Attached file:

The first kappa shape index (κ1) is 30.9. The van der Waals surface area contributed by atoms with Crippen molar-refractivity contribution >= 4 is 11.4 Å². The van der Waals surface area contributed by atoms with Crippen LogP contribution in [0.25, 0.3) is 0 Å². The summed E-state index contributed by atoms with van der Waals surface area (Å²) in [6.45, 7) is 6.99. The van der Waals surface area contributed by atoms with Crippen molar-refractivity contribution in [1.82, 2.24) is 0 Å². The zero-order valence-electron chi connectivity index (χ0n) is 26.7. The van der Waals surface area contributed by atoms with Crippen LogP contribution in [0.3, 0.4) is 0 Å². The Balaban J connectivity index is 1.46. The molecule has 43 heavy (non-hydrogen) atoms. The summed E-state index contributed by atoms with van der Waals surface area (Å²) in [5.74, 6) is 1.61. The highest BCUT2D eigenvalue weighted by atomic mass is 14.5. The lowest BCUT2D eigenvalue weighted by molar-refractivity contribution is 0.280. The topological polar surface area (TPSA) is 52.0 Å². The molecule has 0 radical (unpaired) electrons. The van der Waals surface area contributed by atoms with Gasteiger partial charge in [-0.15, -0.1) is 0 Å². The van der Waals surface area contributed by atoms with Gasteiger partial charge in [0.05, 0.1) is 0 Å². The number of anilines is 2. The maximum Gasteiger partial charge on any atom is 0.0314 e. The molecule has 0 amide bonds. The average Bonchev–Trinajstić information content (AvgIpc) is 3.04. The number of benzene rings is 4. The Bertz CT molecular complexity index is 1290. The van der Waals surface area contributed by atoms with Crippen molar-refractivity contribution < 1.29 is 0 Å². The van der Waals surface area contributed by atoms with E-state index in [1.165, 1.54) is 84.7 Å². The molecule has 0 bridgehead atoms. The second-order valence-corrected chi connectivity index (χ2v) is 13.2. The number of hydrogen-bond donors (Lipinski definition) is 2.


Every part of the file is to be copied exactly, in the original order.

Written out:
The first kappa shape index (κ1) is 30.9. The van der Waals surface area contributed by atoms with Crippen molar-refractivity contribution >= 4 is 11.4 Å². The van der Waals surface area contributed by atoms with Crippen LogP contribution in [0.25, 0.3) is 0 Å². The summed E-state index contributed by atoms with van der Waals surface area (Å²) in [6.45, 7) is 6.99. The van der Waals surface area contributed by atoms with Crippen molar-refractivity contribution in [1.82, 2.24) is 0 Å². The zero-order valence-electron chi connectivity index (χ0n) is 26.7. The van der Waals surface area contributed by atoms with Crippen LogP contribution in [0.3, 0.4) is 0 Å². The Balaban J connectivity index is 1.46. The molecule has 43 heavy (non-hydrogen) atoms. The summed E-state index contributed by atoms with van der Waals surface area (Å²) in [5.74, 6) is 1.61. The highest BCUT2D eigenvalue weighted by atomic mass is 14.5. The lowest BCUT2D eigenvalue weighted by molar-refractivity contribution is 0.280. The topological polar surface area (TPSA) is 52.0 Å². The molecule has 0 radical (unpaired) electrons. The van der Waals surface area contributed by atoms with Gasteiger partial charge in [-0.15, -0.1) is 0 Å². The van der Waals surface area contributed by atoms with Gasteiger partial charge in [0.05, 0.1) is 0 Å². The number of anilines is 2. The maximum Gasteiger partial charge on any atom is 0.0314 e. The molecule has 0 amide bonds. The average Bonchev–Trinajstić information content (AvgIpc) is 3.04. The number of benzene rings is 4. The Bertz CT molecular complexity index is 1290. The van der Waals surface area contributed by atoms with Crippen molar-refractivity contribution < 1.29 is 0 Å². The van der Waals surface area contributed by atoms with E-state index in [1.165, 1.54) is 84.7 Å². The molecule has 0 bridgehead atoms. The second-order valence-corrected chi connectivity index (χ2v) is 13.2. The number of hydrogen-bond donors (Lipinski definition) is 2.